• Baxandall, Michael. Painting and Experience in Fifteenth-Century Italy: A Primer in the Social History of Pictorial Style. 2d ed. Oxford: Oxford University Press, 1988.

    A social primer on art, providing what have become fundamental insights into artistic commissions, the artists’ trade, the “period eye,” and the effects of social contexts on the creation and reception of visual culture.

  • Burckhardt, Jacob. The Civilization of the Renaissance in Italy. Dover Books on History, Political and Social Science. Mineola, NY: Dover, 2014.

    First published in 1860 as Die Cultur der Renaissance in Italien (Basel, Switzerland: Schweighhauser), now the classic introduction to the theory of the “Renaissance” as a distinct period of progress toward modernism. Burckhardt traces the origins of the Renaissance to the rise of the individual and the cradle of modernity and focuses on the key roles played by great men as patrons and makers of art and culture.

  • Burke, Peter. The Italian Renaissance: Culture and Society in Italy. 3d ed. Princeton, NJ: Princeton University Press, 2014.

    An updated version of a classic in the social and cultural history of the Renaissance, important for exposing patronage and artistic practice as functions determined by larger social constraints, conventions, and codes; a decentering of Burckhardt’s theory of individual primacy.

  • Chambers, David S. Patrons and Artists in the Italian Renaissance. History in Depth. London: Macmillan, 1970.

    DOI: 10.1007/978-1-349-00623-6

    A study of patronage that predates later refinements seeking to articulate varieties of meaning implicit in the definitions both of “patron” and “artist”; an unproblematic view of artistic projects wrought by great men and great artists.

  • Cole, Alison. Virtue and Magnificence: Art of the Italian Renaissance Courts. Perspectives. New York: H. N. Abrams, 1995.

    An overview of the most-important patronage centers during the Renaissance, from Florence to Naples to Rome; concisely summarizes the vast literature on individual courts and patrons. Synthesizes the most-important works associated with aristocratic patronage throughout Italy.

  • Cooper, Tracy E. “Mecenatismo or Clientelismo? The Character of Renaissance Patronage.” In The Search for a Patron in the Middle Ages and the Renaissance. Edited by David G. Wilkins and Rebecca L. Wilkins, 19–32. Medieval and Renaissance Studies 12. Lewiston, NY: Edwin Mellen, 1996.

    An important contribution to the literature because it emphasizes the degree to which patronage was a social negotiation among unequal parties, all of whom stood to benefit from the quid pro quo of cultural and economic exchange.

  • Esch, Arnold, and Christoph Luitpold Frommel, eds. Arte, committenza ed economia a Roma e nelle corti del Rinascimento (1420–1530): Atti del convegno internazionale, Roma 24–27 ottobre 1990. Piccola Biblioteca Einaudi 630. Turin, Italy: Einaudi, 1995.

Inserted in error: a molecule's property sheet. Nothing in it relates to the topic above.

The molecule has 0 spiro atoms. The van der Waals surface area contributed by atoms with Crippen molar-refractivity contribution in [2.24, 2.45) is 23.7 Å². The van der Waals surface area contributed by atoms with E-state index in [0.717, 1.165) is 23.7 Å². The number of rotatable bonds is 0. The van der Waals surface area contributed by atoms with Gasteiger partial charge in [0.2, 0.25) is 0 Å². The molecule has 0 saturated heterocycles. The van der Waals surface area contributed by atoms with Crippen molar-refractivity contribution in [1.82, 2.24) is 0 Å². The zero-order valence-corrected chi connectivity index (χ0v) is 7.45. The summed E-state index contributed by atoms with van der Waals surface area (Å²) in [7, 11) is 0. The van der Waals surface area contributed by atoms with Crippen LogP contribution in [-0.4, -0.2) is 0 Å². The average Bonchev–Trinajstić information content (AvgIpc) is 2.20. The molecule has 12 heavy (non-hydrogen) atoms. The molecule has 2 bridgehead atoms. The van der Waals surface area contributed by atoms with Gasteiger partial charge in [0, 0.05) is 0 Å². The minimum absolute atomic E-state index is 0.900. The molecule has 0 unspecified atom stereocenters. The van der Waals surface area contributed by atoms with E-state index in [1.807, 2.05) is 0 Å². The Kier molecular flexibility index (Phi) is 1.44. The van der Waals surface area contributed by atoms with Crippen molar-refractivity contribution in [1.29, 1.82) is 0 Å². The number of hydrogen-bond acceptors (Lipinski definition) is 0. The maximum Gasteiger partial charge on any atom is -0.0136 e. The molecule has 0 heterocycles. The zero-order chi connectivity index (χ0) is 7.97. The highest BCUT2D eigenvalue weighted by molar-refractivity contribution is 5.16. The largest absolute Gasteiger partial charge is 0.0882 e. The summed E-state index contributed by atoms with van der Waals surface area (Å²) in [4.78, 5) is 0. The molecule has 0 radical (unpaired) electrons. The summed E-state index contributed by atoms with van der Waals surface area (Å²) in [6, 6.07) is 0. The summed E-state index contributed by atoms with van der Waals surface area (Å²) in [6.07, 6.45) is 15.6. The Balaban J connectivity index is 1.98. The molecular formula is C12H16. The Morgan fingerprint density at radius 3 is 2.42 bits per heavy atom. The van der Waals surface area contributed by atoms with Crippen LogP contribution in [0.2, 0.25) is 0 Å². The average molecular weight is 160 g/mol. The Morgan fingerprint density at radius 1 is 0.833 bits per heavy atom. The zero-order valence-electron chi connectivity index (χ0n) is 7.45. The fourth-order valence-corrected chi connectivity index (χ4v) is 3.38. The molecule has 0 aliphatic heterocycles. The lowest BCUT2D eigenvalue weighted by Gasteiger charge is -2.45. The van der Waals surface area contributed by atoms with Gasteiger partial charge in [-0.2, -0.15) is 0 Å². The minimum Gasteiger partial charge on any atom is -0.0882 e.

Excellent essays by prominent international scholars on patronage at the various Italian courts, from the conference of the same name held 24–27 October 1990 in Rome.

  • Gilbert, Creighton. “What Did the Renaissance Patron Buy?,” Renaissance Quarterly 51.2 (1998): 392–450.

    DOI: 10.2307/2901572

    A seminal essay in the development of patronage studies, Gilbert broke the trope of patronage as a direct relationship between patron and artist, demonstrating varied degrees of control exercised in the dynamic relationship between purchase and production and in accordance with the nature of the commission. For example, patrons were rather fussier about family history than fidelity to Biblical accounts. Offers nuanced insights into the processes of communication involved in commissioning works of art and glimpses into the tensions between economic and content control on the one hand, and artistic creative control on the other.

  • Hollingsworth, Mary. Patronage in Renaissance Italy: From 1400 to the Early Sixteenth Century. London: Thistle, 2014.

    Hollingsworth provides a comprehensive synthesis of patronage activities undertaken by the mostly standard roster of Burckhardian individuals in the context of their cities and courts across Italy. The interpretive focus in often on artistic and architectural patronage as the manifestation of personal or dynastic status and power, and the demonstration of wealth and faith. The emphasis is on aspirational activities and on the assumption of an audience conditioned to associate visual objects in the public arena with patrons rather than artists.

  • Kempers, Bram. Painting, Power and Patronage: The Rise of the Professional Artist in the Italian Renaissance. Translated by Beverly Jackson. London: Penguin, 1994.

    Translated from the original Dutch. Kempers synthesizes the broad realm of Renaissance artistic patronage with broader social developments linked to urbanism, linking patronage to the gradual professionalization of artists within the cultural economies of Italy.

  • Vasari, Giorgio. Lives of the Painters, Sculptors and Architects. 2 vols. Translated by Gaston du C. de Vere. Introduction and notes by David Ekserdjian. Everyman’s Library 129. New York and London: Alfred A. Knopf, 1996.

    Based on the 1912 English translation by de Vere, with updated notes to the text. Vasari first published the Lives in 1550 and issued an expanded version in 1568. The authoritative modern version is still the seven-volume Le vite de’ piu eccellenti pittori, scultori ed architettori, edited by Gaetano Milanesi (Florence: Sansoni, 1878–1885), but this Everyman’s version offers a comprehensive translation of the text and is well annotated. Vasari’s observations about relationships between patrons and artists are often cited in the context of patronage studies.